Performer: The Allman Brothers Band
Songwriter: Gregg Allman
Original Release: Eat a Peach
Definitive Version: none
Laurie and I have divided our cleaning chores—more or less. I do the vacuuming, which is tedious, and the kitchen, which is a big pain. Laurie does the dusting, which I hate more than any other household chore, and the bathroom, except for the tub, which is a thankless task. Because the tub is old, it never gets completely clean, and that drives me nuts.
See, even though I hate to clean, after I get started, I want everything to look spotless when I get done. It’s part of my perfectionist nature.
Because of that, I’ve reached a point in my life where I would rather spend my money to have someone else come in and do the cleaning than spend the time doing it myself. Laurie has put the kibosh on that for now, so we do the cleaning ourselves.
My thinking on this matter is a recent change. Years ago, when I actually had a cleaning person—and when I found this song—I would rather have done the cleaning myself. Let me restate that: I would rather have had Debbie do it herself.
When Debbie and I moved into our house, we had a division of labor, too. I was in charge of the outside, she got the inside—except the kitchen floor. (Why that always has ended up being my job, I’ll never know.) As I mentioned, I threw myself into my work and took great pride in my yard—even though my perfectionism couldn’t allow me to overlook a few flaws on occasion.
Debbie, however, didn’t take to her chores in the same way. Cleaning a house was way more work than cleaning a one-bedroom apartment, and it gave her no satisfaction the same way the yard did for me.
Sometime in 2000 she decided she wanted to hire a cleaning woman to come in. She was tired of either having to do the work herself or the house not looking the way she wanted it to, so she pressed me on the hire. When she said she’d pay for it herself, I acquiesced, although, in reality, there was no way I wasn’t going to contribute financially.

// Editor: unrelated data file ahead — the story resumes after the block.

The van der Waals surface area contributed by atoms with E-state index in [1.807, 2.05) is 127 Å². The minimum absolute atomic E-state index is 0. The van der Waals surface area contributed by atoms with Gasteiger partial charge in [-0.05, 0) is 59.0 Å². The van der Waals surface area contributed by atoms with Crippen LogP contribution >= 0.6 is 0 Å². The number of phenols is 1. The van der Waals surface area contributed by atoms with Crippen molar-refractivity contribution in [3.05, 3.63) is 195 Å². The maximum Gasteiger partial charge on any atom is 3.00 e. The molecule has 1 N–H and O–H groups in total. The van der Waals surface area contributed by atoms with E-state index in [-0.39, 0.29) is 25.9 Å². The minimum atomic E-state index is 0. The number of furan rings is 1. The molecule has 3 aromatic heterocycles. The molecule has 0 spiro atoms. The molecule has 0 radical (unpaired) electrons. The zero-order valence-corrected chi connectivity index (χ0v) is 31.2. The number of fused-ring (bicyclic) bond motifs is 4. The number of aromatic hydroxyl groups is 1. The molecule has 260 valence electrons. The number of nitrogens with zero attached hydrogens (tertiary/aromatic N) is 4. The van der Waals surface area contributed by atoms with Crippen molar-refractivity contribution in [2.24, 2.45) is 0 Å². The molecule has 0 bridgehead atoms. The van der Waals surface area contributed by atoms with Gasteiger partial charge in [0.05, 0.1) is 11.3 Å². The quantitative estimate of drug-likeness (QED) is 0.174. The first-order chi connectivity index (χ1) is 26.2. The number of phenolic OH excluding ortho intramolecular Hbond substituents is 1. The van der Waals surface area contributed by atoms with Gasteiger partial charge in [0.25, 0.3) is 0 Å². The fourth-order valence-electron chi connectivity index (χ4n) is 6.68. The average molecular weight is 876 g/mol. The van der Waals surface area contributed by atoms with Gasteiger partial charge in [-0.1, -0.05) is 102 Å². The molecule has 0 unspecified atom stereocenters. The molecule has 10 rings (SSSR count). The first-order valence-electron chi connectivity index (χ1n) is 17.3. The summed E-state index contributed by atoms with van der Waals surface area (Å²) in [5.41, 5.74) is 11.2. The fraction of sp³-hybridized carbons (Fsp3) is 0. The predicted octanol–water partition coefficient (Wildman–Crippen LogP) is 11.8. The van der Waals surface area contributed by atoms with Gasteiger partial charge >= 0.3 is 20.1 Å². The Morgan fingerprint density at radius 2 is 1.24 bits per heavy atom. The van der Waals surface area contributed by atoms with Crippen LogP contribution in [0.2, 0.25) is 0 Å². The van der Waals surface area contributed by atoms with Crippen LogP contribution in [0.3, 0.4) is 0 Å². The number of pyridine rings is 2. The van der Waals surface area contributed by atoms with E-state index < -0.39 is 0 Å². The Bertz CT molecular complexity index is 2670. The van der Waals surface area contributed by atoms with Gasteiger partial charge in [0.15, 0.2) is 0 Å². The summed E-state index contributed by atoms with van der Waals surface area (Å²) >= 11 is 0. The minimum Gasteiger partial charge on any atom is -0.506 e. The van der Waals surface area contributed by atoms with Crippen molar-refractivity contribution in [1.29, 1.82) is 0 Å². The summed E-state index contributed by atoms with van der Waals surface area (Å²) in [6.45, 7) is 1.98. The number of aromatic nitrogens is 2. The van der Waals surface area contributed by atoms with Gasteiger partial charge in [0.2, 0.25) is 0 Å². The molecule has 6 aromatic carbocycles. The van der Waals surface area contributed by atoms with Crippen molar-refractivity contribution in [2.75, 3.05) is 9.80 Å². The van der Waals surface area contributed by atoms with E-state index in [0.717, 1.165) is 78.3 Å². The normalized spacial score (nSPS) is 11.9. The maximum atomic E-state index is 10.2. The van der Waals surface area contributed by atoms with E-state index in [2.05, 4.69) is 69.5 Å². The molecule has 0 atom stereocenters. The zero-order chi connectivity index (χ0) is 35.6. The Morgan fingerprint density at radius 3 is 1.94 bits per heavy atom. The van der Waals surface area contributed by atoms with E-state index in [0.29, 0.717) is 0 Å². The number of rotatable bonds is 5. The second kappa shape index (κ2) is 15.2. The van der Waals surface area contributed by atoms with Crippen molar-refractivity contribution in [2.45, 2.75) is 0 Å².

Debbie hired a mother-daughter team who came once a month. For $60, they cleaned the downstairs, vacuuming, dusting, mopping, everything. Debbie still would take care of the master bedroom and second bathroom. The Baseball Room, of course, was strictly my domain, as it should have been.
The cleaning women did a nice job, and nothing got stolen as far as I know. At first, just the mother came, but after a while, she got her daughter more involved until the daughter just took over.
The first time both came over, I was home while Debbie as at work. She called to see how it was going, and I said, it was going OK, but you could tell a big difference in what the mother cleaned and what the daughter cleaned. The daughter was much better. Debbie was expecting just the opposite.
That new arrangement led to an uncomfortable moment later. After Debbie broke up with me but before I left the house in 2001, we had a cleaning scheduled and just the daughter showed up. The daughter was attractive in kind of a white trashy way with hair that didn’t realize that the ’80s were long over—just the way I like it. I remember thinking, nothing is preventing me from asking her out, but it didn’t feel right, and I let the moment pass without regret.
But having an attractive cleaning woman wasn’t the issue. The real issue was that having cleaning women at all made me feel resentful. I still did all of the outdoor chores, but now it seemed that Debbie was getting something of a free ride. Debbie always said I could hire someone to take care of the outside, too, and I had a lawn service for a brief time. When it didn’t produce anything I couldn’t do myself, I got rid of it.
My resentment led me to completely miss the point. The point was Debbie had concluded she no longer wanted to waste time doing something she didn’t want to do, like cleaning the downstairs.
In the years since, I’ve come around to her way of thinking. In retrospect, that I wasn’t completely supportive the entire time was just another measure of how we had become more incompatible. It happens.